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Main Clinical Syndromes






Syndrome of focal consolidation of pulmonary tissue.The syndrome of focal consolidation of lung tissue is caused by filling of the alveoli with the inflammatory fluid and fibrin (in pneumonia), blood (in lung infarction), growing connective tissue in the lung (pneumosclerosis, carnification) in long-standing pneumonia, or developing tumour. The common complaint of the patient is dyspnoea. Examination of the patient reveals thoracic lagging of the affected side during respiration; vocal fremitus is intensified in the consolidated area; the percussion sound over the consolidation site is slightly or absolutely dull; auscultation reveals bronchial respiration, exaggerated bronchophony and (in the presence of liquid secretion in fine bronchi) resonant (consonating) rales. X-ray examination shows the focus of consolidation as an area of increased density in the lung tissue, its size and contours depending on the character and stage of the disease, and some other factors.


 


 



Special Part


Chapter 5. Respiratory System



 


Cavity in the lung.Cavity in the lung is formed in abscess or tuberculosis (cavern) or during degradation of the lung tumour. An empty large cavity is communicated with the bronchus and surrounded by a ring of inflamed tissue. Examination of the chest reveals unilateral thoracic lagging and intensified vocal fremitus. Percussion reveals dulled tympany or (if the cavity is large and peripheral) tympany with a metallic tinkling. Auscultation reveals amphoric breathing, intensified bronchophony, and often medium and large resonant vesicle rales. X-ray examination proves the presence of the cavity in the lung.

Fluid in the pleural cavity.The syndrome of accumulation of pleural fluid occurs in hydrothorax (accumulation of non-inflammatory effusion, i.e. transudate, for example in cardiac failure), or in pleurisy with effusion (inflammation of the pleura). The syndrome is characterized by dyspnoea due to respiratory insufficiency caused by lung compression and decreased respiratory surface, asymmetry of the chest (enlargement of the side where pleural effusion is accumulated) and unilateral thoracic lagging during respiration. Vocal fremitus is markedly weakened over the area of the pleural effusion, or it may be undeterminable; percussion reveals a dulled sound or absolute dullness; in auscultation respiration and bronchophony are markedly weakened or absent. X-ray examination reveals an area of increased density in the area of accumulation of the pleural fluid, which is usually at the bottom of the chest (often bilateral in hydrothorax). Its upper border is quite distinct. If transudate is accumulated in the pleural cavity its border is more horizontal, while in the presence of pleural effusion, the border is scant, to coincide with the Damoiseau's curve as determined by percussion (see "Pleurisy with Effusion").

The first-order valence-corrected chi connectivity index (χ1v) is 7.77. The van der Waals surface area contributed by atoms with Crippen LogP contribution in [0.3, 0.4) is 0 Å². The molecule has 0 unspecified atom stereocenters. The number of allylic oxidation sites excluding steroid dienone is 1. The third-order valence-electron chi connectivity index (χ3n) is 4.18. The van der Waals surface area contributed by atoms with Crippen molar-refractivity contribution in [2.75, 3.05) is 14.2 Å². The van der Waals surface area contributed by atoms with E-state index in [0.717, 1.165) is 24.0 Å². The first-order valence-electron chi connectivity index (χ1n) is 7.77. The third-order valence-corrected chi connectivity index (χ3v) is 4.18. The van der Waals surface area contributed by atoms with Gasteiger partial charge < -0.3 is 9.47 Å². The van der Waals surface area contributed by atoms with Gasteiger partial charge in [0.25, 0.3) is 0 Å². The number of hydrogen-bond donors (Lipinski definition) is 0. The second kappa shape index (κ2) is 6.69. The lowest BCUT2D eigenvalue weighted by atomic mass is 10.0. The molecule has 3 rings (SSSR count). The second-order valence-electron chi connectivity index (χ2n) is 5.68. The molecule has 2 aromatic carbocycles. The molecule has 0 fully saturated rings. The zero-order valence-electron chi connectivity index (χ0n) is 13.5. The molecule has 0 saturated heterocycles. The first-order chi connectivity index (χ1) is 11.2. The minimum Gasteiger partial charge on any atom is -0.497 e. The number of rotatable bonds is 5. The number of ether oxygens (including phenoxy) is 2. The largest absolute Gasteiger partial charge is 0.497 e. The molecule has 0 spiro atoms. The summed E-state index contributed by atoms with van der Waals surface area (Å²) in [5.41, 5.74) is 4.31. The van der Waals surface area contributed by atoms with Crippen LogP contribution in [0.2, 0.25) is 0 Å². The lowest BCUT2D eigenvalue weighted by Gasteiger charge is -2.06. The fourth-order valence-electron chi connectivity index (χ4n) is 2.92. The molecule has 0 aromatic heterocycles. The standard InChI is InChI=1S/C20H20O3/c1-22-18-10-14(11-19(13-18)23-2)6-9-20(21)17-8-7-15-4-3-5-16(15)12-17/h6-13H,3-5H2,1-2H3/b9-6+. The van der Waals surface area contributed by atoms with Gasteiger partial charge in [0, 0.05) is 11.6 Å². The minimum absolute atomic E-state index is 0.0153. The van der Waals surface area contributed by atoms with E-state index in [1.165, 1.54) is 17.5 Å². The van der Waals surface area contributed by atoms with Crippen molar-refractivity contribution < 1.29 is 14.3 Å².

Air accumulation in the pleural cavity.Air is accumulated in the pleural cavity when the bronchi are communicated with the pleural cavity (in subpleural tuberculosis cavern or abscess), in injury to the chest, or in artificial pneumothorax (injection of air into the pleural cavity for medical purposes in the presence of large caverns in the lungs). Asymmetry of the chest found in this syndrome is due to the enlarged side where air is accumulated; the affected side of the chest cannot take part in the respiratory act. Vocal fremitus is markedly weaker or absent altogether over the site of air accumulation; percussion reveals tympany. Breathing sounds and bronchophony are either weak or absent and are not conducted to the chest surface to be detected by auscultation. X-ray examination reveals a light pulmonary field without pulmonary pattern; a shadow of the collapsed lung can be seen toward the root.

External respiratory dysfunction.The function of the external respiratory apparatus is to supply the body with oxygen and to remove carbon dioxide formed by exchange reactions. This function is realized firstly




by ventilation, i.e. gas exchange between the outer and alveolar air. This ensures the required oxygen and carbon dioxide pressure in the alveoli (an important factor is intrapulmonary distribution of the inspired air). Secondly, this function is realized by diffusion of carbon dioxide and oxygen through the walls of the alveoli and lung capillaries (oxygen is supplied from the alveoli to the blood and carbon dioxide is diffused from the blood to the alveoli). Many acute and chronic diseases of the bronchi and the lungs cause respiratory insufficiency (Wintrich, 1854). The degree of morphological changes in the lungs does not always correspond to the degree of their dysfunction.